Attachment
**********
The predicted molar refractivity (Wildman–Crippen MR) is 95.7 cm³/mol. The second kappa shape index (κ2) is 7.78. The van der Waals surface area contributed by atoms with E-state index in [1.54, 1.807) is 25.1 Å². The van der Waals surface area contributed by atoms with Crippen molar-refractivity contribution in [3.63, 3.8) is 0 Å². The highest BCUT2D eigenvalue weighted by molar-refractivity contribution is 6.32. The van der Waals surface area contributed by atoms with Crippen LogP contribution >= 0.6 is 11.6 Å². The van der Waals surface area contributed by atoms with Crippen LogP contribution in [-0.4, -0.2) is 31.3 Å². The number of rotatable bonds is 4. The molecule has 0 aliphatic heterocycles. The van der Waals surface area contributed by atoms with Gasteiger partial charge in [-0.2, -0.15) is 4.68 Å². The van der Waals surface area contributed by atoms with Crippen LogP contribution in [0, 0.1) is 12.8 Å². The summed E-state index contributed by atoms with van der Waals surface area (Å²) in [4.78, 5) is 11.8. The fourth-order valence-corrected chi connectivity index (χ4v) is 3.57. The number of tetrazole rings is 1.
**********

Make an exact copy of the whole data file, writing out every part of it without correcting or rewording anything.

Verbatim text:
The predicted molar refractivity (Wildman–Crippen MR) is 95.7 cm³/mol. The second kappa shape index (κ2) is 7.78. The van der Waals surface area contributed by atoms with E-state index in [1.54, 1.807) is 25.1 Å². The van der Waals surface area contributed by atoms with Crippen molar-refractivity contribution in [3.63, 3.8) is 0 Å². The highest BCUT2D eigenvalue weighted by molar-refractivity contribution is 6.32. The van der Waals surface area contributed by atoms with Crippen LogP contribution >= 0.6 is 11.6 Å². The van der Waals surface area contributed by atoms with Crippen LogP contribution in [-0.4, -0.2) is 31.3 Å². The number of rotatable bonds is 4. The molecule has 0 aliphatic heterocycles. The van der Waals surface area contributed by atoms with Gasteiger partial charge in [-0.2, -0.15) is 4.68 Å². The van der Waals surface area contributed by atoms with Crippen LogP contribution in [0, 0.1) is 12.8 Å². The summed E-state index contributed by atoms with van der Waals surface area (Å²) in [4.78, 5) is 11.8. The fourth-order valence-corrected chi connectivity index (χ4v) is 3.57. The number of tetrazole rings is 1.